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Joni Mitchell Print-ready version

Vocalist, Lyricist, and Poet

by Steve Grass
Christian Science Monitor
October 4, 1974
Original article: PDF

LENOX, Mass — "Old friends are acting strange, they shake their heads, they say I've changed." says Joni Mitchell in her song "Clouds." — "but something's lost and something's gained."

Things have indeed changed a lot since she first began to perform publicly. The halls are larger now, the crowds are not so attentive, and her music has begun to take on the style of rock or jazz more than ever.


Yet she remains a standard in popular music. Her capacities as a writer of poetry, set to music, are unsurpassed in the pop field. Many people lament her passage into pop, since she no longer turns out gently introspective lyrics like "The Urge for Going" or "The Circle Game." But her description of the pressures and satisfaction found in the music world are clearly the most articulate, in a field flooded with such material.

Tom Scott and the LA Express provide her well-executed musical back-up, and their fusion of different styles with her music is done extremely well. Despite this it is hard to say what if anything has been gained.

Five or six years ago she was writing songs about a life which was much like an Everyman's, about her friends, family, and feelings. But as her experiences changed her subject matter did too.

Now she sings, in "Free Man in Pari," that she would "go back there tommorrow, but for the work I've taken on, stoking the star-making machinery behind the popular song."


In earlier days she could be seen in small comfortable halls, performing her material alone accompanied only by her delicate, masterful guitar or still unsure piano. That experience was like visiting a good friend. She made her audience feel they were in her living room. She would talk to them, and they would hang on every word or note.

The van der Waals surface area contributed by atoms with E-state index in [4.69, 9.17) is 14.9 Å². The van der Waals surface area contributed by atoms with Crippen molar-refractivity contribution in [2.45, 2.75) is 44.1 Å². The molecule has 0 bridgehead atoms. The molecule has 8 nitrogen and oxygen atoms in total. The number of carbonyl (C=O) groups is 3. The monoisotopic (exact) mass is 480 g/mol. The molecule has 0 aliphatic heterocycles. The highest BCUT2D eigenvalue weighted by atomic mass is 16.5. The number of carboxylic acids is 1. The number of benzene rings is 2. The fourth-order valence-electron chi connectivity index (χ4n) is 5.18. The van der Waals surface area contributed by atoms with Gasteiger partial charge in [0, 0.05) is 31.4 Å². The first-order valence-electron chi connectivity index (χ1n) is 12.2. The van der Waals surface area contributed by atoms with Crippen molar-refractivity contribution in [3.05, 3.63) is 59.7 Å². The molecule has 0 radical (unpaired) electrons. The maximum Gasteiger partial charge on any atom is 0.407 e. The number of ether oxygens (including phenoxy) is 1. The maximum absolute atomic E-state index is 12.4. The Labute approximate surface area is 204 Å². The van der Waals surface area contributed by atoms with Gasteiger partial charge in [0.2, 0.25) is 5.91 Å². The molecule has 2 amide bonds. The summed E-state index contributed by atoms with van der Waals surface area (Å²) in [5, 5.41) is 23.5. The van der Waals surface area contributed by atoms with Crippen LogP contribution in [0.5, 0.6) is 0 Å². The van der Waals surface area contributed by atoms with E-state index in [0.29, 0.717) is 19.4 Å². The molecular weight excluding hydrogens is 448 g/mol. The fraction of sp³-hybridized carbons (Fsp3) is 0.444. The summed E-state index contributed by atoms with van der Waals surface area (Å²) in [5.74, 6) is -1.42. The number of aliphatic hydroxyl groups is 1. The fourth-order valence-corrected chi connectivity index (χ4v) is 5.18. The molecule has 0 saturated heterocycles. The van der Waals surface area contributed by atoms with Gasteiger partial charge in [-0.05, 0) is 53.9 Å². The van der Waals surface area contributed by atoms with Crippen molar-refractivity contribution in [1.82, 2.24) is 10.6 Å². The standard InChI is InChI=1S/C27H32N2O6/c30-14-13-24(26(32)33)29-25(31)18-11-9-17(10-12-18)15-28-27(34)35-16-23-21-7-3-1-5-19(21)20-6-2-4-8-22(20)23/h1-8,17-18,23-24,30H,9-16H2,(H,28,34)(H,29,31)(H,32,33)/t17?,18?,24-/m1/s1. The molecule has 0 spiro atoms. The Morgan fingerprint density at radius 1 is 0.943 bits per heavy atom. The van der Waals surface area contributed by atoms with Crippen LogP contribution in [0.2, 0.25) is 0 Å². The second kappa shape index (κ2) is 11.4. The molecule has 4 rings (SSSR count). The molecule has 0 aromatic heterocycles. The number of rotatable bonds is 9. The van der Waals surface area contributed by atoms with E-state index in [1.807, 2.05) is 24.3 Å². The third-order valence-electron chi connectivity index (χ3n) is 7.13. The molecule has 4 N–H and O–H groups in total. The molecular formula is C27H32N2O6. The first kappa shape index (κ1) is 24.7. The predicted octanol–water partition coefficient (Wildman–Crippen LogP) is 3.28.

Transforming Tanglewood's shed, which holds 6,000 persons, into an intimate performance hall is virtually impossible, although some of the earlier flavor still comes through as she asks the crowd questions about their lives. Unfortunately she still seems slightly unsure of what to before all those people, and response at a concert of that size consists of a few persons yelling whatever comes into their heads.

While she has adopted the format popular in many rock concerts of sandwiching her softer, more sensitive, solo material between two slices of electrified sound, it is the middle portion most people come to hear, and that section, reminiscent of her early days, is most successful.

Sti11 the show works well. She achieves a reasonably close contact with her audience, and her material always communicates a genuine sensitivity.

In her performance there were old songs and new songs, most of them from her latest album, "Court and Spark." But she did reach back and treat people to songs from earlier albums, like "Clouds," as well as including some material as yet unreleased.

During her talk about what it is like being a "star" she said that the poet and the performer are always in conflict. Joni Mitchell represents a performer who has made compromises to the public demand. She has become increasingly a reflection of the popular image of what she should be, yet the artistry still dominates.

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Added to Library on November 28, 2023. (690)


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